Respond to both peer post, citing one reference in each response. Only 200 words needed per post. This must be completed by 6:00 PM tonight (eastern time zone).

Respond to both peer post, citing one reference in each response. Only 200 words needed per post. This must be completed by 6:00 PM tonight  (eastern time zone). 

Post 1. Marketing sustainability can be somewhat tricky. A company will tend to want to play into a person’s conscious in their advertising. For example, they may say that they want you to recycle their containers to keep the earth clean for the future. There is also the issue that people tend to think “green” when it comes to large things, like vehicles or large appliances. Often consumers don’t think about it when buying toiletries or other small items. Relating to the first issue, is that consumers really want to know what is in the purchase for them. When marketing for sustainability, it is important to touch on this self-centeredness, so to speak. Related, is the concept of consumer surplus, which is “the difference between what one is willing to pay and what one actually must pay to acquire a service or product.” (Epstein & Buhovac, 2014, p. 147) The idea is that an environmental benefit on top of the benefit received from the actual product or service would be considered a consumer surplus.

The article I found lists out three benefits that can help a company market sustainability successfully. The first benefit is a functional benefit. This shows what a product or service can physically do for the customer. “This includes promises of value for money, performance, quality, efficacy, safety or ease of use.” (Townsend & Niemtzow, 2015) The second benefit is one of emotion. Basically, will the product or service make the customer feel better about themselves (eg. smarter or better looking). The third benefit is a social one. Somewhat similar to the emotional one, it plays on person’s desire to be cool or successful. “For example, research shows that many Prius drivers are motivated by the idea that driving this car demonstrates that they are modern, early-adopters who care about the environment.” (Townsend & Niemtzow, 2015)

Epstein, M. J., & Buhovac, A. R. (2014). Making Sustainability Work. San Fransico, CA: Berrett-Koehler Publishers, Inc.

Townsend, S., & Niemtzow, E. (2015, March 9). The problem with sustainability marketing? Not enough me, me, me. Retrieved from The Guardian: https://www.theguardian.com/sustainable-business/behavioural-insights/2015/mar/09/problem-sustainability-marketing-not-enough-me

Post 2. Marketing the impact of sustainability initiatives can be difficult because companies need differentiate between and balance their marketing between gaining trust for their product and gaining trust for their company. For instance, Company A may make a great (well-known) bathroom cleaner, one that performs better than most of its competitors. The problem is that Company A pollutes more and makes dishonest business deals that are bad for stakeholders. Company B makes a similar performing product, but in a responsible manner that improves the community and the environment. The problem for Company B is that their costs are higher, which drives up the price of their product. In this case they must earn the trust that actually are doing good, or “walking the talk” (Ottman & Mallen, 2014).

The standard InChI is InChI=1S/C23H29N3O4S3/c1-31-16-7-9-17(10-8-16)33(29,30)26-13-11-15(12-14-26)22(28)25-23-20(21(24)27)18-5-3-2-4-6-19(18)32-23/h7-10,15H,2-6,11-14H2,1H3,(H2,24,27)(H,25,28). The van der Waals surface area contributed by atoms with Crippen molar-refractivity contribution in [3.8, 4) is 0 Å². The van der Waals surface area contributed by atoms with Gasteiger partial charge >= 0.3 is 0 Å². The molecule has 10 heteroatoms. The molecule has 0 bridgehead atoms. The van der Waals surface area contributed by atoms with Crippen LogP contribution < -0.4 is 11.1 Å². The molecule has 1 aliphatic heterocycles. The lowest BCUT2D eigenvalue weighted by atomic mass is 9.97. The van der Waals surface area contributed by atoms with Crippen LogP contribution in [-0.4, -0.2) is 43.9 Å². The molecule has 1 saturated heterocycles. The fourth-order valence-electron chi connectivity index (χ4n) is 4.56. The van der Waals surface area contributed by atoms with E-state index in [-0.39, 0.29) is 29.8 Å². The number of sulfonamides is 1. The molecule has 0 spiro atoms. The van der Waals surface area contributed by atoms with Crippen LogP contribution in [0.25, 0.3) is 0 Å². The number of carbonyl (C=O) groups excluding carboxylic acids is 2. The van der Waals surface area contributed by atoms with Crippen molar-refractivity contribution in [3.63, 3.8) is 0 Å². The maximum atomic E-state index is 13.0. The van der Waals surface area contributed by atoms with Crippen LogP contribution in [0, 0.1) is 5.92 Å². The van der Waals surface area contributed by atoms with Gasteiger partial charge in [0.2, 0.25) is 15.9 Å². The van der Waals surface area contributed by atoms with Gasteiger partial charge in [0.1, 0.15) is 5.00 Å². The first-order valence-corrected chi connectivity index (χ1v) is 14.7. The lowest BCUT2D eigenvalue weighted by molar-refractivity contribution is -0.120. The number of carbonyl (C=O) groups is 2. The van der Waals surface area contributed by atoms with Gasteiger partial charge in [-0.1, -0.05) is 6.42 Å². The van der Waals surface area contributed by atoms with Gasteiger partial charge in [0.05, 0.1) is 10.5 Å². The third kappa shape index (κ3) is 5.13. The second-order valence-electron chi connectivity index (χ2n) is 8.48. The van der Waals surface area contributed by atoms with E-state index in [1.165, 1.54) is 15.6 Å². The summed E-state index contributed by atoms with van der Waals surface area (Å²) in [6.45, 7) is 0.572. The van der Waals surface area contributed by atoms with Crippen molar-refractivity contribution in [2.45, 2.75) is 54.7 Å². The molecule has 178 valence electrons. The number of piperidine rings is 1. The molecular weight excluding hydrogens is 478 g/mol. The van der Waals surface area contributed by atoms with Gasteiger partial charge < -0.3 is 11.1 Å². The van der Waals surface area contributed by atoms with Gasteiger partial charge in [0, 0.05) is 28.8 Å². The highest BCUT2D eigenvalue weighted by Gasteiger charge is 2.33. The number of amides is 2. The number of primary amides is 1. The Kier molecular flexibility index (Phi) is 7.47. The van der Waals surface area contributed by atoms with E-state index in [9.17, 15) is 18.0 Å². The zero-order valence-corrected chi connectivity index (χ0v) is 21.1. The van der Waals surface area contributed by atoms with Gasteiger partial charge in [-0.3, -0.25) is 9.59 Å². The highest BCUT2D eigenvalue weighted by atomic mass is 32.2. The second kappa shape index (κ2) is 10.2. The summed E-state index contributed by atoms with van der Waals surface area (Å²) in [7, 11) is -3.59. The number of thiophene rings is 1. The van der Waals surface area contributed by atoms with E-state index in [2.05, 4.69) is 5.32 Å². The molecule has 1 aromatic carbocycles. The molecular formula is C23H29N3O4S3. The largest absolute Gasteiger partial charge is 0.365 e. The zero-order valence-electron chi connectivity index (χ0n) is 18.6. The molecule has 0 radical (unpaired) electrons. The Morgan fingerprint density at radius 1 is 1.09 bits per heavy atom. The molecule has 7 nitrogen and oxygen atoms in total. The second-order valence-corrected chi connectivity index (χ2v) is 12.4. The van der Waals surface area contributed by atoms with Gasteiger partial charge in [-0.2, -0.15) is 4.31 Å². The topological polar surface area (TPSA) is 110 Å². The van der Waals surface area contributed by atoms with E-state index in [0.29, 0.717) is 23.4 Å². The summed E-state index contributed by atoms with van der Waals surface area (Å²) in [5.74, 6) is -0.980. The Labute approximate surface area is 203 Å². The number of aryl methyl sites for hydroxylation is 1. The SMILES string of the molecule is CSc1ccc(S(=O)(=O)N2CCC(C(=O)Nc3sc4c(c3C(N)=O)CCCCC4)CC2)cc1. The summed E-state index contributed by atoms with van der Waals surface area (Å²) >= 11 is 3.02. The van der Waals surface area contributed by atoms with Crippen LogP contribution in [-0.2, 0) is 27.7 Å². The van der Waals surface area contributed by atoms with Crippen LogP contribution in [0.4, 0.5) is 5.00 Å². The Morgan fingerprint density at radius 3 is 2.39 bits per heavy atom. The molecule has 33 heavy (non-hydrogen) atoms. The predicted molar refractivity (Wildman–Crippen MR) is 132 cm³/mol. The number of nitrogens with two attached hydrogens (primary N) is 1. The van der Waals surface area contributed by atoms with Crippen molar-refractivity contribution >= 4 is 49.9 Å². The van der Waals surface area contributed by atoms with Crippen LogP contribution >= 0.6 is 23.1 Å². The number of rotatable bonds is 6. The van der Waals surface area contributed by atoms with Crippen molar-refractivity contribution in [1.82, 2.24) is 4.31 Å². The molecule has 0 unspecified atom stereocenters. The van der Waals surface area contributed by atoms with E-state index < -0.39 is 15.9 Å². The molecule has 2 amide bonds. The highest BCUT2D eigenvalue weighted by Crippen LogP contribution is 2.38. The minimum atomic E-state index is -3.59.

In the hypothetical example, Company B’s challenge is connect personally with consumers to shift their dollars to their product: or perhaps to their cause. To do so, a company should be transparent, allowing consumers to see their good and their bad. Most sustainable companies provide detailed information about their impact. One that I researched last week was King Arthur Flour in Vermont. The company provides funding and volunteers for community improvements. They implemented food access resources in many communities around the USA, and they use sustainable sources for their grains and packaging. They also have a great product, which makes marketing easier for them because both their product and their company are desirable choices for consumers.

Marketing sustainability can also be a “Catch 22”. Consider Enbridge, Inc. which comes in at an impressive 39 on Forbes 2017 of most sustainable companies (Forbes, 2017). This is no doubt impressive and Enbridge has accomplished major sustainability milestones that have improved the global community. However, if the company touts their accomplishments too loudly, they are opening themselves up to continued public onslaught regarding the environmental damage done in their recent major oil spills, and the continued controversy in Michigan regarding aging pipelines. From a marketing standpoint, they may have to tread more lightly than other companies with a better track record.

References:

Kauflin, J. (2017). The world’s most sustainable companies. Forbes. Obtained from https://www.forbes.com/sites/jeffkauflin/2017/01/17/the-worlds-most-sustainable-companies-2017/#64c353994e9d

King Arthur Flour Company. (2017). Social responsibility. Retrieved from http://www.kingarthurflour.com/about/social-responsibility.html

Ottman, J. & Mallen, D. (2014). 5 green marketing strategies to earn customer trust. GreenBiz. Retrieved from https://www.greenbiz.com/blog/2014/01/14/five-strategies-avoid-taint-greenwash-your-business







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